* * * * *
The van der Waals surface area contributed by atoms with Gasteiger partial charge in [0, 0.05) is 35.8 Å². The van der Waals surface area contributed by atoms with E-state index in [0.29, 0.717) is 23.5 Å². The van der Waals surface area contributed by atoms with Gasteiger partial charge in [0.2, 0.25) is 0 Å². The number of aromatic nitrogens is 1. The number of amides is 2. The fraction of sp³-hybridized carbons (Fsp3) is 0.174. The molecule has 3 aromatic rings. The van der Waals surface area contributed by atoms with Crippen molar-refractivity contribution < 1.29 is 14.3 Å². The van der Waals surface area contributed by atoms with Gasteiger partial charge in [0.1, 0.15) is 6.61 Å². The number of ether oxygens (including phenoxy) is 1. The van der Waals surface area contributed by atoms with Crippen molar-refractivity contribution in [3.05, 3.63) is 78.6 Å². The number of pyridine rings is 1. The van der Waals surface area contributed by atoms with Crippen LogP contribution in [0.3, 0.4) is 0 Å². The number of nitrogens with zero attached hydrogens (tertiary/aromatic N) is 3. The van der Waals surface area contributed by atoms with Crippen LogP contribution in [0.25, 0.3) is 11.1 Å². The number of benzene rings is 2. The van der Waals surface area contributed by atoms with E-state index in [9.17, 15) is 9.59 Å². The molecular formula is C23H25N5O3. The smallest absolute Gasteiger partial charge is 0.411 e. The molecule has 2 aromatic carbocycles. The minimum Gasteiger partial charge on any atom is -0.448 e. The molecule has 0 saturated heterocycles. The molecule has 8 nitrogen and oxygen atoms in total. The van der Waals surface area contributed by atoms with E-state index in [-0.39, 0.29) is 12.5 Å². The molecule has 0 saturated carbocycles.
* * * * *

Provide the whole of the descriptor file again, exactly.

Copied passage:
The van der Waals surface area contributed by atoms with Gasteiger partial charge in [0, 0.05) is 35.8 Å². The van der Waals surface area contributed by atoms with E-state index in [0.29, 0.717) is 23.5 Å². The van der Waals surface area contributed by atoms with Gasteiger partial charge in [0.2, 0.25) is 0 Å². The number of aromatic nitrogens is 1. The number of amides is 2. The fraction of sp³-hybridized carbons (Fsp3) is 0.174. The molecule has 3 aromatic rings. The van der Waals surface area contributed by atoms with Crippen molar-refractivity contribution < 1.29 is 14.3 Å². The van der Waals surface area contributed by atoms with Gasteiger partial charge in [0.1, 0.15) is 6.61 Å². The number of ether oxygens (including phenoxy) is 1. The van der Waals surface area contributed by atoms with Crippen molar-refractivity contribution in [3.05, 3.63) is 78.6 Å². The number of pyridine rings is 1. The van der Waals surface area contributed by atoms with Crippen LogP contribution in [0.3, 0.4) is 0 Å². The number of nitrogens with zero attached hydrogens (tertiary/aromatic N) is 3. The van der Waals surface area contributed by atoms with Crippen LogP contribution in [0.25, 0.3) is 11.1 Å². The number of benzene rings is 2. The van der Waals surface area contributed by atoms with E-state index in [9.17, 15) is 9.59 Å². The molecular formula is C23H25N5O3. The smallest absolute Gasteiger partial charge is 0.411 e. The molecule has 2 aromatic carbocycles. The minimum Gasteiger partial charge on any atom is -0.448 e. The molecule has 0 saturated heterocycles. The molecule has 8 nitrogen and oxygen atoms in total. The van der Waals surface area contributed by atoms with E-state index in [-0.39, 0.29) is 12.5 Å². The molecule has 0 saturated carbocycles.